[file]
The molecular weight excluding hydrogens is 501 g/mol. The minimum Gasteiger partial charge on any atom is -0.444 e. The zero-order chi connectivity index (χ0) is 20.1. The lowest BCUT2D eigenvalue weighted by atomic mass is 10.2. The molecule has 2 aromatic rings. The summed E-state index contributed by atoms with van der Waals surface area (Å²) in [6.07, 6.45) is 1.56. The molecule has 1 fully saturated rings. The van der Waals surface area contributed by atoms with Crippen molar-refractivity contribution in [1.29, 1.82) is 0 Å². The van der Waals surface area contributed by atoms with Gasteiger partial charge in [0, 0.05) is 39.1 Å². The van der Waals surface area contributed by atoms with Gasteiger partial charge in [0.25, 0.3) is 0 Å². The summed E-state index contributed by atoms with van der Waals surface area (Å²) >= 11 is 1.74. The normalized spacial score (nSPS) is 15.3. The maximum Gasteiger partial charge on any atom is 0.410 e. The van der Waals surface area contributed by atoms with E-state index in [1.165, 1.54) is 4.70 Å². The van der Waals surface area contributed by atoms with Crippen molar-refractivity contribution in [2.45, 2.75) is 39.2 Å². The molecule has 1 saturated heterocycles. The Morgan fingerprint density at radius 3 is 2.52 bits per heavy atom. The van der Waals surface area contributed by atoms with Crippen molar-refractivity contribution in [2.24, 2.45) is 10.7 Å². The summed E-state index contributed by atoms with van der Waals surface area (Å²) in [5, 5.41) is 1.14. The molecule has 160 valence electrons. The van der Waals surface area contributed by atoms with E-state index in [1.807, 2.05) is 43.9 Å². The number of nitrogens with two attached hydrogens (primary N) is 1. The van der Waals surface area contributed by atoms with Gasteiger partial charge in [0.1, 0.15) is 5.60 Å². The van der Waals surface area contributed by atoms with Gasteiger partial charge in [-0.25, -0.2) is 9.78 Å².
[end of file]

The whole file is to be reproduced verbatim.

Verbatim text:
The molecular weight excluding hydrogens is 501 g/mol. The minimum Gasteiger partial charge on any atom is -0.444 e. The zero-order chi connectivity index (χ0) is 20.1. The lowest BCUT2D eigenvalue weighted by atomic mass is 10.2. The molecule has 2 aromatic rings. The summed E-state index contributed by atoms with van der Waals surface area (Å²) in [6.07, 6.45) is 1.56. The molecule has 1 fully saturated rings. The van der Waals surface area contributed by atoms with Crippen molar-refractivity contribution in [1.29, 1.82) is 0 Å². The van der Waals surface area contributed by atoms with Gasteiger partial charge in [0, 0.05) is 39.1 Å². The van der Waals surface area contributed by atoms with Gasteiger partial charge in [0.25, 0.3) is 0 Å². The summed E-state index contributed by atoms with van der Waals surface area (Å²) >= 11 is 1.74. The normalized spacial score (nSPS) is 15.3. The maximum Gasteiger partial charge on any atom is 0.410 e. The van der Waals surface area contributed by atoms with E-state index in [1.165, 1.54) is 4.70 Å². The van der Waals surface area contributed by atoms with Crippen molar-refractivity contribution in [2.45, 2.75) is 39.2 Å². The molecule has 1 saturated heterocycles. The Morgan fingerprint density at radius 3 is 2.52 bits per heavy atom. The van der Waals surface area contributed by atoms with Crippen molar-refractivity contribution in [2.24, 2.45) is 10.7 Å². The summed E-state index contributed by atoms with van der Waals surface area (Å²) in [5, 5.41) is 1.14. The molecule has 160 valence electrons. The van der Waals surface area contributed by atoms with E-state index in [1.807, 2.05) is 43.9 Å². The number of nitrogens with two attached hydrogens (primary N) is 1. The van der Waals surface area contributed by atoms with Gasteiger partial charge in [0.1, 0.15) is 5.60 Å². The van der Waals surface area contributed by atoms with Gasteiger partial charge in [-0.25, -0.2) is 9.78 Å².